I’ve shared a google sheets copy of the card count graph spreadsheet which you can use yourself.
Having run this system for a while, it grew to a daunting few-hundred cards in inbox/actions. To figure out what I’m doing wrong I did some more research.
The official GTD podcast is gold, hearing from the creator and his consultants on how they really use it and help clients get unstuck was really helpful.
Key points I learned:
- Projects are not what you’d normally think of, they’re just anything bigger than one action. Anything. (You can add another layer for big projects if that’s your world).
- The weekly review isn’t just shuffling your todo pile. It’s stepping back and considering the big picture, setting strategic direction, and just having time to reflect.
- If tasks are getting stuck, or you are avoiding them it’s probably because you haven’t taken the time to step back and think clearly about whether it’s something you actually want to do (someday/incubate/delete), and if you do then thinking about what the one next step might be (e.g. “google xx to learn more” about it).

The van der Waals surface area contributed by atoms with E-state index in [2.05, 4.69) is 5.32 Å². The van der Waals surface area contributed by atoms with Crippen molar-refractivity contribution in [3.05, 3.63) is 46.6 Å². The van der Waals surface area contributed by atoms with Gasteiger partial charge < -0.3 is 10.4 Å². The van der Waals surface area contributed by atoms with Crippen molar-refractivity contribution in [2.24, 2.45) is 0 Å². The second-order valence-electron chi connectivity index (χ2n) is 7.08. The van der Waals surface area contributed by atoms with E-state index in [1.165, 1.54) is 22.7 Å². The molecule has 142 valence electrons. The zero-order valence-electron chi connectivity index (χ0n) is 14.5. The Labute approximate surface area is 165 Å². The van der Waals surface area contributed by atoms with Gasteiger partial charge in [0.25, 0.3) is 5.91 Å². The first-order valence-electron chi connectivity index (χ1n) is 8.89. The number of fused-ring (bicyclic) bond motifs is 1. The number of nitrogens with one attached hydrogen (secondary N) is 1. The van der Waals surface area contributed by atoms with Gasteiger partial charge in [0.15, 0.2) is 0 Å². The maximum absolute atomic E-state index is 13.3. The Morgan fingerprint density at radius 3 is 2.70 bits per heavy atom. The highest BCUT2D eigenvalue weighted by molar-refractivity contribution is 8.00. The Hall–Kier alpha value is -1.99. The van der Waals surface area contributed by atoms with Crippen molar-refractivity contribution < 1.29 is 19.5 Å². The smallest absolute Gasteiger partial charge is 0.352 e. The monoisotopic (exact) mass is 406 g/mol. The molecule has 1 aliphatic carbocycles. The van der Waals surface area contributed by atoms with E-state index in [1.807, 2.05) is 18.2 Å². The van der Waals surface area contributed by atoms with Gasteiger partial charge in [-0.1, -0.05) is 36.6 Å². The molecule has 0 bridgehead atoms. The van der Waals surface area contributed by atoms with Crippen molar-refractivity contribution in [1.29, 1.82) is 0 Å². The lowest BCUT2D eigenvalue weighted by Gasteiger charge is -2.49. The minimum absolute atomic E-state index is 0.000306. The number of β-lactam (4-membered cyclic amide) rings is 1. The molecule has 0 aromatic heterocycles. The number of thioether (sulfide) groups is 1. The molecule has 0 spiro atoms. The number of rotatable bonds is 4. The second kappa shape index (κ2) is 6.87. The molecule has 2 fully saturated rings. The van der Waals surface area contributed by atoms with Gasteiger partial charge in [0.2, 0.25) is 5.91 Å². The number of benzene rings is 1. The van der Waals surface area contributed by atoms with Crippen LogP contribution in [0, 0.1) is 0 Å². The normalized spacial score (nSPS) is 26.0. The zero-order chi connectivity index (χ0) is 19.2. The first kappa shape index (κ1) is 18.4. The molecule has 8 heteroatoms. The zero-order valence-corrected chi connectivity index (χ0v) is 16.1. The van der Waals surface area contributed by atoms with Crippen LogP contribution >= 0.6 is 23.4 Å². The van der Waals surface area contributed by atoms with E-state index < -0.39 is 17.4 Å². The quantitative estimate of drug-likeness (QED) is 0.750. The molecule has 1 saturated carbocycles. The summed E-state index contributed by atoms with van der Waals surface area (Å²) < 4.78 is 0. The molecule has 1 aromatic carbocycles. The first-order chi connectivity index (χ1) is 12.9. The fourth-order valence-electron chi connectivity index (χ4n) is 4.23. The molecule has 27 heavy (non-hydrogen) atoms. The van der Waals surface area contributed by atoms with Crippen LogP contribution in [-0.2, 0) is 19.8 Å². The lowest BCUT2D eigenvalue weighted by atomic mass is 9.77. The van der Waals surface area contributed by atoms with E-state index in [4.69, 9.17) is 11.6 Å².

In no particular order, and of varying usefulness:
Get started with a template GTD+Trello board
You can easily create your own GTD Trello board from this template I’ve created for you.
The template contains:
- Preconfigured columns,
- Some example cards,
- A full instruction list in the inbox for daily processing,
- A butler action button for moving to “someday”.
I reckon using this ready-made template will save you at least an half-an-hour of your time just fiddling with Trello to get going. It’d also be a nice way of saying thanks if you found this article useful.
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I still struggle with what to do today even with GTD in place. I’ve found the (paid) Sunsama app to be a game changer, especially as I transition to full business owner from sole contractor. You could do it without, but having an app that continuously reminds you what you planned to do today & this week makes sticking to priorities so much easier.